• The cardinality of pipelined table functions was discussed. These is a subtle change in 12c as the cardinality feedback introduced in 11g is persisted in 12c.

Evening Social Events

In the evening it was off to the bloggers meetup. Every year I get to put more real faces to the names and twitter handles I’ve got used to seeing. It’s really good to meet everyone properly and have a little chat.

After that it was off to the appreciation event, or the everlasting buss ride as it turned out to be. I ended up seeing the last couple of songs by Kings of Leon, who sounded OK. I saw most of Perl Jam, but was a little dissapointed. The sound quality was a little poor and they weren’t as tight as I would have expected. That’s not to say they were bad, just not as good as I wanted them to be. I think maybe I should play Ten and pretend I’m twenty again and convince myself it was the best gig ever…

All in all a pretty crazy day…



Oracle OpenWorld 2012 : Day 3

Day 3 was similar to day 2 for me. I spent a lot of time hanging around the RAC Attack sessions. A lot of people pass through, so in addition to helping people set up virtualized RAC, there are always interesting people to talk to.

I did some serious demo grounds cruising again, including:

  • Data Pump Enhancements in 12c.
    – You can now do all the transportable tablespace stuff in a single hit using NETWORK_LINK.
  • PL/SQL Enhancements in 12c.
    – I’ll talk more about these in a summary of a Tom Kyte presentation in a later post.
  • Global Data Services in 12c.
    – Define a single service that can load balance across multiple replicated databases. This is independent of replication method.
  • Oracle Linux. I went back and spent some time chatting with Lenz Grimmer again. He’s really good value!
  • Oracle Text in 12c (Rodger Ford).

I finally got to meet Jeff Smith and David Haimes in person. It’s always a bit odd meeting people for the first time when you feel you already know them…

I went back to the hotel to dump my bag before heading out and accidentally went to bed, so that’s a second night of no social events for me… 🙂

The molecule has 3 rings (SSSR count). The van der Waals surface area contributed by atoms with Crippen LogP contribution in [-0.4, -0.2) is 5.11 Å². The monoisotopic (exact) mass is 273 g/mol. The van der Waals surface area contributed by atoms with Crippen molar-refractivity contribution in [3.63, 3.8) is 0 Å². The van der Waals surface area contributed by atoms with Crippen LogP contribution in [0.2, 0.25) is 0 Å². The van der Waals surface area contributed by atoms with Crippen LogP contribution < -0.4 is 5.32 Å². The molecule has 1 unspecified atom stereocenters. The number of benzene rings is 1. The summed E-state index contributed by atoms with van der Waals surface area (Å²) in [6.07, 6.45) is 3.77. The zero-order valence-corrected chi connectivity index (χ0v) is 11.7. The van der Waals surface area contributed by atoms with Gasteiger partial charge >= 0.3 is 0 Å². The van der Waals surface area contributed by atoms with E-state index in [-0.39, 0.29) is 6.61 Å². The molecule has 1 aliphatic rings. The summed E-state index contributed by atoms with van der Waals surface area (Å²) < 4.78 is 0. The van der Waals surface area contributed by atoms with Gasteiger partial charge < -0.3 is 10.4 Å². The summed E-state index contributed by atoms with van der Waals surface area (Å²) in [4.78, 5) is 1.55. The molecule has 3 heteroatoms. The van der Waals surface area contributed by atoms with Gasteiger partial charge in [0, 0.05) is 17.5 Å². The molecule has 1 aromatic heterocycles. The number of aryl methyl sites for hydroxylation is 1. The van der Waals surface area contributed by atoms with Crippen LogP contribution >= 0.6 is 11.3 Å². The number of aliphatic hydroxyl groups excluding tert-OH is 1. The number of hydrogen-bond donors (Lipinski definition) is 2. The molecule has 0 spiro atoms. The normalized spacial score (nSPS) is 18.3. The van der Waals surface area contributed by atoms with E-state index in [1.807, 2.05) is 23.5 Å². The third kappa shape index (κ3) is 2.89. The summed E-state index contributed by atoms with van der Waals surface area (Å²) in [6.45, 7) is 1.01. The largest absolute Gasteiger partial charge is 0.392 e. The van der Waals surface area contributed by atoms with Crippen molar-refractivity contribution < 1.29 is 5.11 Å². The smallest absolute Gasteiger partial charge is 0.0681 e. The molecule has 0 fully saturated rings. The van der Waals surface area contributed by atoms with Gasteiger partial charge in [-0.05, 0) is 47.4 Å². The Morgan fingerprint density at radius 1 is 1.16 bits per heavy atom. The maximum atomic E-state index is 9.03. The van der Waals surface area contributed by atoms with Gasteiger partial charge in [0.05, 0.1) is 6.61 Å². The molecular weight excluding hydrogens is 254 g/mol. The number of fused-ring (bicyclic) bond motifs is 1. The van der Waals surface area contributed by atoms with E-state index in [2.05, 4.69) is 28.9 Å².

Oracle OpenWorld 2012 : Day 2

The cold continues…

I decided than rather than trying to sit in sessions and struggle to cope I would do my stint at RAC Attack and spend the day on the demo grounds…

The demo grounds are a really awesome way to get information because you are often speaking to the developers and product specialists working on code itself. In my opinion, you get a much better fix on what is going on that sitting in a presentation.

I got to speak to a bunch of people for a few hours about:

  • Oracle Linux (Lenz Grimmer).
  • Unstructured Data and XML DB (Mark Drake).
    – XML DB is mandatory in 12c.
    – The new Enterprise Manager Express runs from within the database using the XML DB infrastructure,. This replaces the deprecated Database Control.
  • Optimizer enhancements in 12c (Alison Lee and Maria Colgan).
    – Adaptive Plans : The optimizer can change the plan during execution if it determines the cardinality estimates it made are not accurate.
    – Adaptive Statistics : The optimizer can store information about adaptive plans to allow it to make better estimates in future.
    – Existing information, like cardinality feedback can now be persisted, rather than being aged out and lost.
  • DBFS Enhancements in 12c.
    – Addition of WebDav support, so other platforms can use it as a real filesystem, without the Linux FUSE project.
  • Edition-Based Redefinition Enhancements in 12c.
    – Marking objects as non-editionalble.
  • Pluggable Databases in 12c.
    – Separating the internal Oracle metadata (container database – CDB) from the user metadata (plugable database – PDB)